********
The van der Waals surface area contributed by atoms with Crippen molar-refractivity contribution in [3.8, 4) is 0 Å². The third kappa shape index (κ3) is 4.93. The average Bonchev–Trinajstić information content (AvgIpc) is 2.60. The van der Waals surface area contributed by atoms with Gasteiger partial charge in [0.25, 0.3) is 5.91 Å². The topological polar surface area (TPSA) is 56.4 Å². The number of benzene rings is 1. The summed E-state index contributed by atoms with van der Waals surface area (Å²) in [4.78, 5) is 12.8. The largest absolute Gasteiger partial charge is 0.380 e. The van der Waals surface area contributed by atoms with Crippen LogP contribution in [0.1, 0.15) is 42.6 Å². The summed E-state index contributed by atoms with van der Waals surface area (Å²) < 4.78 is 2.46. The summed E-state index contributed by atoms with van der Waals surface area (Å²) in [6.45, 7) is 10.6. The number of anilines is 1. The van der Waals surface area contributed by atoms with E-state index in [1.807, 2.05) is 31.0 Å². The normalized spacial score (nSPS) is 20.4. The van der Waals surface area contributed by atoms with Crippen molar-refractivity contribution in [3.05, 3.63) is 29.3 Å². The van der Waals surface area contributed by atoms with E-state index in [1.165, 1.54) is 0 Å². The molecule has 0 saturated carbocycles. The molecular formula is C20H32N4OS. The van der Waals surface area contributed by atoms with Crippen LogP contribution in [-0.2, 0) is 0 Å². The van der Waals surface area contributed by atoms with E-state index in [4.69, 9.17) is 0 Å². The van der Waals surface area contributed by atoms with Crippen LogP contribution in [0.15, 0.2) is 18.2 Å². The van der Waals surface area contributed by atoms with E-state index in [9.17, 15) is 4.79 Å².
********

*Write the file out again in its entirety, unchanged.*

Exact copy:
The van der Waals surface area contributed by atoms with Crippen molar-refractivity contribution in [3.8, 4) is 0 Å². The third kappa shape index (κ3) is 4.93. The average Bonchev–Trinajstić information content (AvgIpc) is 2.60. The van der Waals surface area contributed by atoms with Gasteiger partial charge in [0.25, 0.3) is 5.91 Å². The topological polar surface area (TPSA) is 56.4 Å². The number of benzene rings is 1. The summed E-state index contributed by atoms with van der Waals surface area (Å²) in [4.78, 5) is 12.8. The largest absolute Gasteiger partial charge is 0.380 e. The van der Waals surface area contributed by atoms with Crippen LogP contribution in [0.1, 0.15) is 42.6 Å². The summed E-state index contributed by atoms with van der Waals surface area (Å²) < 4.78 is 2.46. The summed E-state index contributed by atoms with van der Waals surface area (Å²) in [6.45, 7) is 10.6. The number of anilines is 1. The van der Waals surface area contributed by atoms with E-state index in [1.807, 2.05) is 31.0 Å². The normalized spacial score (nSPS) is 20.4. The van der Waals surface area contributed by atoms with Crippen molar-refractivity contribution in [3.05, 3.63) is 29.3 Å². The van der Waals surface area contributed by atoms with E-state index in [1.165, 1.54) is 0 Å². The molecule has 0 saturated carbocycles. The molecular formula is C20H32N4OS. The van der Waals surface area contributed by atoms with Crippen LogP contribution in [-0.2, 0) is 0 Å². The van der Waals surface area contributed by atoms with E-state index in [4.69, 9.17) is 0 Å². The van der Waals surface area contributed by atoms with Crippen LogP contribution in [0.15, 0.2) is 18.2 Å². The van der Waals surface area contributed by atoms with E-state index in [9.17, 15) is 4.79 Å².